Still photography, when it's effective, focuses our attention more surely and subtly. We see things through the eyes of the photographer, which, when it works, amounts to a kind of visual poetry. Two current photo shows illustrate this phenomenon. Mona Kuhn's photos at Bassetti are examples of poetic attentiveness directed at the human figure. Sensual but not overtly erotic, Kuhn's nudes glow in the light of secluded natural places. At home in their skin, her figures exude a languorous repose so poetic that we may not have a clue what they are up to. But it may not matter.
In Next Door, a woman's hand reflects pale golden light like a luminous omen. It rests on another hand that appears from just outside the frame, mysteriously touching hers in an almost ballet-like gesture. Her other hand conceals her face leaving one eye gently gazing through her parted fingers. Only when you peer into the shadows is it obvious that the woman is nude. The hands have it, holding our gaze. Kuhn is big on hands, and other extremities. In Menta, a pair of hands cupped together with fingers outstretched unfolds like a flower -- or perhaps a tentacled undersea creature. Subtly visible in the background is the rest of her, a female nude barely discernable in half-light made mystically evanescent by Hasselblad's legendary optics. Kuhn photographs women and men of all ages and races, but these hand gestures are typical if not emblematic. The body is a mystery, she seems to say, and body language speaks to us at a subliminal level below the radar of our concepts. Sometimes her subject is just a face, but the look is no less enigmatic. Surreal and psychological, Kuhn's work inverts the neoclassical provocations of her mentor, Jock Sturges, infusing hints of German expressionism and Ralph Gibson's surreal lyricism. The result is the evolving style for which this 32-year-old native of Sao Paulo, Brazil, is becoming increasingly known in global photo circles. Intriguing work from an evolving artist.
If Kuhn's work reflects a contemplative if directorial gaze, Elliot Erwitt's legendary street photographs are the result of active observing. Or as he puts it: "There are no great secrets in photography ... [it is] simply a function of noticing things, nothing more." One of the most celebrated American photographers, Erwitt's photo stardom emerged with his "kitchen debate" pictures of Nixon and Khrushchev arguing about appliances in Moscow, and with his appearance in Edward Steichen's landmark 1956 Family of Man exhibit at New York's Museum of Modern Art. He's been an important photojournalist with the Magnum photo agency since the early 1950s, but despite all that, Erwitt is best known for his pictures of dogs and their owners, collected in his 1972 book, Son of a Bitch.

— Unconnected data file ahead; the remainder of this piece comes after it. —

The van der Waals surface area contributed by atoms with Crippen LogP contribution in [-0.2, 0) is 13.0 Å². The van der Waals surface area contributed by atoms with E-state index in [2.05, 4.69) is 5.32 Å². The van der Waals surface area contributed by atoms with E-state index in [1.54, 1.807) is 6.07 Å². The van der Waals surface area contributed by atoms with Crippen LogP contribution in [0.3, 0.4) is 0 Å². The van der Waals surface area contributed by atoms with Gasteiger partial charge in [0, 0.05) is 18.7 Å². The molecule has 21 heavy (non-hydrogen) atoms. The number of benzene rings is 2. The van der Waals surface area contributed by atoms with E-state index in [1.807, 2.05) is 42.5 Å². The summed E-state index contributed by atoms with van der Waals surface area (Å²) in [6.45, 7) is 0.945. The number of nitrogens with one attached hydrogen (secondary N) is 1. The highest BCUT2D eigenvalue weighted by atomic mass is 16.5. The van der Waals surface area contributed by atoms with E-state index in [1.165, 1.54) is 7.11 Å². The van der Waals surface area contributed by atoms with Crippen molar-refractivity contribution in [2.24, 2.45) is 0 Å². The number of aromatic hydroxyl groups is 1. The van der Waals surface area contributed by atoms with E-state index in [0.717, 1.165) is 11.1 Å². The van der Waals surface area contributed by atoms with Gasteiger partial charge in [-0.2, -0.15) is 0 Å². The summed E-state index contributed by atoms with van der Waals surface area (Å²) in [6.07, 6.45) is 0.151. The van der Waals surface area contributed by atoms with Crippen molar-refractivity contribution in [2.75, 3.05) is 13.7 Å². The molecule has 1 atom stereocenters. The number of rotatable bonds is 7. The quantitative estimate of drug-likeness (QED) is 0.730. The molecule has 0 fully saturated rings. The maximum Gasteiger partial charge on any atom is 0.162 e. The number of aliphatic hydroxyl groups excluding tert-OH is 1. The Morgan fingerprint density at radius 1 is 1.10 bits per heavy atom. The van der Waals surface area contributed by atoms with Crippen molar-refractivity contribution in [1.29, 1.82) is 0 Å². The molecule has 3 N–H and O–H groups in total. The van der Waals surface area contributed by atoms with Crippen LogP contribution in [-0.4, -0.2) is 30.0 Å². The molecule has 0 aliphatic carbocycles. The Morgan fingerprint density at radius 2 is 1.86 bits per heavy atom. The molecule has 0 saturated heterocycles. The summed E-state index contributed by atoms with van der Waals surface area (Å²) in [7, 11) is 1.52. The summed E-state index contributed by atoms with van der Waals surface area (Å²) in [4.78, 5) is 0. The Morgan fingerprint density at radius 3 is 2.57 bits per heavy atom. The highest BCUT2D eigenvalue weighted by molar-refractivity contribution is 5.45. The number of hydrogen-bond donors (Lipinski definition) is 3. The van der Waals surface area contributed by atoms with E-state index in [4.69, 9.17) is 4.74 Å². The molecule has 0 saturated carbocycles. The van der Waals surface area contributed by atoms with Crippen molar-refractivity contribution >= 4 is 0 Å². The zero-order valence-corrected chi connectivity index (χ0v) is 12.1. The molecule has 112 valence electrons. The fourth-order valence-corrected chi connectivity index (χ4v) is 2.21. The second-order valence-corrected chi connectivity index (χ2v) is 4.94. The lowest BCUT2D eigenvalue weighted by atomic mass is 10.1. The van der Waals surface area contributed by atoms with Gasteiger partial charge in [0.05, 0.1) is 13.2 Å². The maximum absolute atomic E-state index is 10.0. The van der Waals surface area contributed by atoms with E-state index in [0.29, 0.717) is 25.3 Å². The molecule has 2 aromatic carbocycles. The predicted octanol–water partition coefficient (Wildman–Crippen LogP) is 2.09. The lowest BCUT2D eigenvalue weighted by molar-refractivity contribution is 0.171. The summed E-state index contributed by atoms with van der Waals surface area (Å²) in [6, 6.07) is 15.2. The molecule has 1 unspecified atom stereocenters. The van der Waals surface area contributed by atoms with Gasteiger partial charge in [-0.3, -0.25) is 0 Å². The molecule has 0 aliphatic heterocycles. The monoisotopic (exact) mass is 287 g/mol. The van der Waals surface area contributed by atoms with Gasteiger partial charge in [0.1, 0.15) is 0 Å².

Which sounds ironic, but then, irony is never far from the surface of Erwitt's classic black-and-white shots in his current show, appropriately titled Snaps. Indeed, irony is evident in images such as Yale's Oldest Living Grad, an elderly man looking all of his near-80 years as he sits in a '50s Fleetwood with his birth year "1881" blazoned on the door, as the Caddie's fins flare into space behind him. She Got Me, 1958, is more virile, a view of a couple of leering, just-married Middle Americans sitting on the rear fender of a car with a sign over the trunk: "She Got Me This Morning -- But I'll Get Her Tonight!." American gothic -- '50s style. Romance turns lyrical, however, in Erwitt's famous California Kiss, a rear-mirror view of love in bloom. Throw in photos of Che Guevara, Fidel and some hookers in Amsterdam, and Snaps makes for an interesting mix, a colorful, mid-20th century human smorgasbord by an established modern master of street photography.